Science Satire, by Bill Menke, Jan 2012
|Recently, in our Columbia Frontiers of Science class, we viewed a video clip from the Daily Show featuring Aasif Mandvi (left) that lampoons scientists and the scientific enterprise. Or maybe it lampoons the anti-science rhetoric that has become commonplace in our nations polictical life. I'm not sure it matters. The video includes outrageous, but hysterically funny, comments by Republican strategist Noelle Nikpour, an interview in which Columbia professor Martin Chalfie is sharply criticized for his research on nerve cells in nemotodes (chacterized as esoteric), and a visit to a high school science fair that pokes fun at its participants. It's thought provoking, and I address some of the issues it raises here.|
Some quotes (not in order they appeared):
If you mean an off-the-cuff comment, then someone with no familiarity with the scientific issue is unlikely to be able to contribute much. But that's true of many different spheres of our life. If you've no familiarty with cooking, and I ask you whether I can substitute almonds for almond extract in a certain recipe, your off-the-cuff answer is not likely to helpful. But if you have time to think about the question and maybe browse a couple of cookbooks, your advice likely would be much more sound. I believe that non-scientists can contribute to the scientific debate, but only if they commit time to understandinmg the issues. They must put their mind to it.
I think that non-scientists have a much harder time making a novel contribution to science. This is not because making a contribution is too hard for the average person, but because it takes years of study to come to grips with what has already been done and which new things are likely to have impact, rather than be seen as a instance of the same-old-same-old. For instance, a non-scientist once sent me a draft paper in which he pointed out a pattern that he had noticed while playing with planetary orbit data taken from an encyclopedia. The pattern was real enough, but it was an expression of Kepler's Third law, discovered in 1619. An exception is when non-scientists respond to a request for assistance that arises from the scientific community. Excellent astronomy has been done when a professional astronomer identifying a significant target, and a group of amateurs follows up by monitoring it.
One of the difficulties that a critic of science encounters is that, in aggregate, 'science works'; that is, it produces an seemingly endless stream of new toys and intriguing results: cell phones, feathered dinosaurs, MRI scanners, and Pillars of Creation*. The Puritan might question whether any have really changed our lives for the better or whether they are merely seductive, but they unquestionably have changed our lives for real. They're not a scam. Consequently, calls for shutting down whole scientific disciplines, such as biology or physics, are rare, and mostly limited to folk who perceive science to be treatening their religious beliefs. Criticism tends to focus in on individual scientists and particular research projects, especially those perceived esoteric (as in the case of Chalfie's nematodes).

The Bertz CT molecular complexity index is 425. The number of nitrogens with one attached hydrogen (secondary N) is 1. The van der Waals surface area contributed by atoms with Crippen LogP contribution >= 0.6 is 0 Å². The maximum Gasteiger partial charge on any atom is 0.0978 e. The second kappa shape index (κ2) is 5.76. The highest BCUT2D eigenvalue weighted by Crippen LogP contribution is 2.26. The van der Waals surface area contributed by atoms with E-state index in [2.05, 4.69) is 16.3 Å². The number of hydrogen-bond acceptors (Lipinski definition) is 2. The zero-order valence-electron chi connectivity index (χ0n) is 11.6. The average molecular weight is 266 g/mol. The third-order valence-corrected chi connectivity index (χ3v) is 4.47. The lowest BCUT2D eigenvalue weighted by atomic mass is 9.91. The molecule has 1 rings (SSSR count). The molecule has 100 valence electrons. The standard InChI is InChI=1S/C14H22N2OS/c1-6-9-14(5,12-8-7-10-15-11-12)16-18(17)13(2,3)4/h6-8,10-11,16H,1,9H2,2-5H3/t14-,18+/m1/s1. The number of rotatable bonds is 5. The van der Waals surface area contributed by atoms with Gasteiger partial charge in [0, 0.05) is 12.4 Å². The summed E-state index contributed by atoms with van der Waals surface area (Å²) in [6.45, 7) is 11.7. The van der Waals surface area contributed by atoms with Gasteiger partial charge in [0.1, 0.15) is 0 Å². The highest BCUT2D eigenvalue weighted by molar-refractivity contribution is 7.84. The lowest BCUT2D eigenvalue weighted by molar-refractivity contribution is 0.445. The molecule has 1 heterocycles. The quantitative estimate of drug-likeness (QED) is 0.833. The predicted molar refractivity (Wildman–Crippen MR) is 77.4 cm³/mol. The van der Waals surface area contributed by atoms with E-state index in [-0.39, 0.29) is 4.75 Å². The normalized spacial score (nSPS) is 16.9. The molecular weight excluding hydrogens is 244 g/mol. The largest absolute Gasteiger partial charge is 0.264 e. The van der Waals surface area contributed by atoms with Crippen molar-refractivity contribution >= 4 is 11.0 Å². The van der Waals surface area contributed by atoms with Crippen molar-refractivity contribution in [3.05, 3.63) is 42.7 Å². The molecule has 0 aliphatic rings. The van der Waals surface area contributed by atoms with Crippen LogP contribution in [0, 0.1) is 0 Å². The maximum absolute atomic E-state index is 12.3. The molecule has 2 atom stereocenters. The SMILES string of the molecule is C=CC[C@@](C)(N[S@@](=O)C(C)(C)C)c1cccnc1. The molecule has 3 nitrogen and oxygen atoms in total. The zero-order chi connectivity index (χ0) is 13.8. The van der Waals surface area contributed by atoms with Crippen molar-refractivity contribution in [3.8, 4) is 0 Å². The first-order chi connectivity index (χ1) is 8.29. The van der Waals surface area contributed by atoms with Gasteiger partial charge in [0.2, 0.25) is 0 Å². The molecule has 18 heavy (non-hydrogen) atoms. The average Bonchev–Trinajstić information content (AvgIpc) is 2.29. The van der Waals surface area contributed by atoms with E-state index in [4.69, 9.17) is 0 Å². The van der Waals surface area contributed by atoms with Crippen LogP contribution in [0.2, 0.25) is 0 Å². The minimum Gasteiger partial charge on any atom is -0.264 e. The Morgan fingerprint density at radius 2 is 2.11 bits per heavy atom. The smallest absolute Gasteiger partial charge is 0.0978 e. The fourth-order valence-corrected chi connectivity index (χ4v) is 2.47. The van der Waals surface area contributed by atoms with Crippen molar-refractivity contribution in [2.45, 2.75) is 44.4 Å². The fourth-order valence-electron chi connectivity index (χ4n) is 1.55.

Most of the scientists who I know are deeply steeped in the world view that all scientific knowledge is good and that new discoversies in their specialty are just as exciting (and therfore, just as important) as in any other. I think that such an outlook is more self-actualizing than it is self-serving. It is comparable, say, to the outlook of a cellist, who in performing the great classical compositions, feels she is carrying forward a key part of our culture.
Peer review, the process by which scientists critique each others work, polices science, but it also limits it. It does well enough weeding out the worst and rewarding the competant. But it is a rule-by-committee system that discourages truly innovative ideas and creates cliques that discourage the participation of outsiders. I don't think peer review provides a forum for conspiracies, as Mr. Mandvi insinuates. By and large, scientists are too self-absorbed even to make good collaborators, let alone good conspirators. And the review process is pretty public. Peer review has its roots in democratic principles, in the same sense that the jury system does. And we've not come up with an alternative to that.
Finally, I find Mr. Mandvi's admonition to the science fair participant, that he listen to his heart, really ironic. Science is not one of the careers that a person gets into through cold calculation. It requires a yearning of the heart.